A Volunteer’s Impressions
Posted by Hsin Ee Chia on November 10, 2016
Melissa Vegas moved to Singapore from Goa, India in July 2015. She has a Bachelors in Architecture from Goa College of Architecture, India and a Masters in Built Environment from University College London. She is currently working as a Senior Designer at Aedas on one of the many MRT projects in Singapore, and volunteered in iShine’s “Design A City” theme which ran for 4 Saturdays from July to August 2016. She is also a member of Society of St Vincent de Paul, a Catholic charity dedicated to serving and empowering the poor and under-privileged. In her free time, she pursues different interests including the arts, heritage, social dancing, trekking and capoeira.
It was a Saturday morning in July, I found myself with a couple of my colleagues in the sunny atrium of the URA building being briefed by a member of the iShine team on the do’s and don’ts for volunteering with children. In this instance, with children participating in iShine’s Design a City theme. The session today was going to be a tour of the URA city gallery and introduction to their project. Sleep deprived and tired from the work week, I watched, with a hint of apprehension as the kids scampered off the bus and burst through double doors with the energy only children seem to have. The energy was contagious and I was gently nagged into a state of heightened awareness. The iShine Team expertly started directing the children for their tour through the URA galleries. And what followed was a stream of inquiring questions, and clusters around the interactive screens where everyone waited their turn. Finally we settled into our workspace – armed with post-its and colour markers, we set out to design our Dream City in the year 2035! I left the building that day with a feeling of lightness and a much needed change in perspective.
Now is perhaps a good time to mention that I work as an architect, and moved to Singapore for my present job. I am extremely lucky to be part of a very specialized team that designs MRT (Mass Rapid Transit) systems, here in Singapore and the region. My volunteering experience in the past has mainly been centered on befriending seniors and working with kids and would include activities like arts and craft, puzzles and games. This would be the first opportunity I had to combine my design skills with volunteering, a challenging combination for a professional.
Fortunately the programme was well structured and apart from allowing the children to explore architecturally interesting spaces like the URA and Fusionopolis, it was focused on drawing out the children’s natural skill set.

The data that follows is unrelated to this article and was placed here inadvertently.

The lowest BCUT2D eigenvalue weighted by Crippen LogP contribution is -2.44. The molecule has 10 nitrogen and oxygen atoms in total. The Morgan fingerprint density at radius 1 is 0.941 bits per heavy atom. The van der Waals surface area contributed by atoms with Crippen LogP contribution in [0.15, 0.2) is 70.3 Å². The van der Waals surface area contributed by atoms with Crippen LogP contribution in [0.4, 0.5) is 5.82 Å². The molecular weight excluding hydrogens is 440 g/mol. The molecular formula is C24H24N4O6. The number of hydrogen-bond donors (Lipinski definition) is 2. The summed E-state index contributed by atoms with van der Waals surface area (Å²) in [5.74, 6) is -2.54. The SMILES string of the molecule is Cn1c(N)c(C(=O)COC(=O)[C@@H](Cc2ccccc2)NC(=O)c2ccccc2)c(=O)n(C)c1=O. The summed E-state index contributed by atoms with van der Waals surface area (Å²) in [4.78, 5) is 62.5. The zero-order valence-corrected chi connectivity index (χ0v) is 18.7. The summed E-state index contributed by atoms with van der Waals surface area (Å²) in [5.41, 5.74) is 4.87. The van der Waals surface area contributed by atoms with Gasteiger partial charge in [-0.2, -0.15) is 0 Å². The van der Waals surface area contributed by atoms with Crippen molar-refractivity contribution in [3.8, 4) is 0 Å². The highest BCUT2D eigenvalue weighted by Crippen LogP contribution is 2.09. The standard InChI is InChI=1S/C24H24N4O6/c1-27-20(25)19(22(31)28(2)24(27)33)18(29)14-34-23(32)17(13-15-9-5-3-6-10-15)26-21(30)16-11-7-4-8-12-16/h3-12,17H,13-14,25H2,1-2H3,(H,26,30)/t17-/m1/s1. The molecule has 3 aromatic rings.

- (i) the budgeting activity in the second session helped prioritise various interests and forced each team to come to a democratic consensus;
- (ii) the model building in the third session nurtured sensory and material sensitivity;
- (iii) Presentations in the last session built self-esteem and public speaking skills.
I learnt early on that there were no lack of ideas and it was best to sit back and make sure every child is heard and included. Sometimes it’s not really in the ‘doing’, but just ‘being’ that makes the difference.
My primary challenge with volunteering with children that they need time. As a volunteer it is important to be consistent, as children can get attached quite easily. I remember when I skipped a weekend, I was continually asked why I had not come. Another challenge for me was when the kids, being kids, acted out. This may be in the form of fighting with each other or remaining unresponsive or elusive. It is best to leave situations like these to a core, regular team member or the social worker on-attendance who are trained professionals and know the case history of each child. So when you do decide to volunteer it is important to know from the organizers who are the children you will be working with? Their background? And how and why my appearance (presence) is going to benefit them?
Do I recommend Volunteering? Whether you are in Singapore for a while like me or a local, volunteering helps you get the essence of a country like nothing else. I would say give it a shot; but add that it’s not for everyone. If it works for you, that’s great! For me, I can say that it makes me grateful and mindful of the world around. And reminds me that there are different ways of being and it’s alright. This is why I keep volunteering!
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